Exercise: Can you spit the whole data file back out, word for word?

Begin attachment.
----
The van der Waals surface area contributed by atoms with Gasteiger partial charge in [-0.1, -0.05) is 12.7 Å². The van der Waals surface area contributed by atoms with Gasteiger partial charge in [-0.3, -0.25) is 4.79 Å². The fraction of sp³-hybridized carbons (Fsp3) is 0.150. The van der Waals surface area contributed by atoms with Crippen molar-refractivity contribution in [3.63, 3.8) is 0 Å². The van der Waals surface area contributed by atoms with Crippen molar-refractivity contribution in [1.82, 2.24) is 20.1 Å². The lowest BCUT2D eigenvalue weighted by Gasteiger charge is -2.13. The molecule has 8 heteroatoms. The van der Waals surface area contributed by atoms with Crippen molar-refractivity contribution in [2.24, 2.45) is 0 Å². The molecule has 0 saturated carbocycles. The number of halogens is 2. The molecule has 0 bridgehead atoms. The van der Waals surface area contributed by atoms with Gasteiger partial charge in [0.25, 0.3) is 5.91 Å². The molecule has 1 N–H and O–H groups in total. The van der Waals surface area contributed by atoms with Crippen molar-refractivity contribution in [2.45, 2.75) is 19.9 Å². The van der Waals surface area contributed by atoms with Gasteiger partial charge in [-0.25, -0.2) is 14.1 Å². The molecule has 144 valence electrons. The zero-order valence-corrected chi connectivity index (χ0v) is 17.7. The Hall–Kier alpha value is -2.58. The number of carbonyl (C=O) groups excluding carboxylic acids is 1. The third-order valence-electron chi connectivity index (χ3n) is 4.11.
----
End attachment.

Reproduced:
The van der Waals surface area contributed by atoms with Gasteiger partial charge in [-0.1, -0.05) is 12.7 Å². The van der Waals surface area contributed by atoms with Gasteiger partial charge in [-0.3, -0.25) is 4.79 Å². The fraction of sp³-hybridized carbons (Fsp3) is 0.150. The van der Waals surface area contributed by atoms with Crippen molar-refractivity contribution in [3.63, 3.8) is 0 Å². The van der Waals surface area contributed by atoms with Crippen molar-refractivity contribution in [1.82, 2.24) is 20.1 Å². The lowest BCUT2D eigenvalue weighted by Gasteiger charge is -2.13. The molecule has 8 heteroatoms. The van der Waals surface area contributed by atoms with Crippen molar-refractivity contribution in [2.24, 2.45) is 0 Å². The molecule has 0 saturated carbocycles. The number of halogens is 2. The molecule has 0 bridgehead atoms. The van der Waals surface area contributed by atoms with Gasteiger partial charge in [0.25, 0.3) is 5.91 Å². The molecule has 1 N–H and O–H groups in total. The van der Waals surface area contributed by atoms with Crippen molar-refractivity contribution in [2.45, 2.75) is 19.9 Å². The van der Waals surface area contributed by atoms with Gasteiger partial charge in [-0.25, -0.2) is 14.1 Å². The molecule has 144 valence electrons. The zero-order valence-corrected chi connectivity index (χ0v) is 17.7. The Hall–Kier alpha value is -2.58. The number of carbonyl (C=O) groups excluding carboxylic acids is 1. The third-order valence-electron chi connectivity index (χ3n) is 4.11.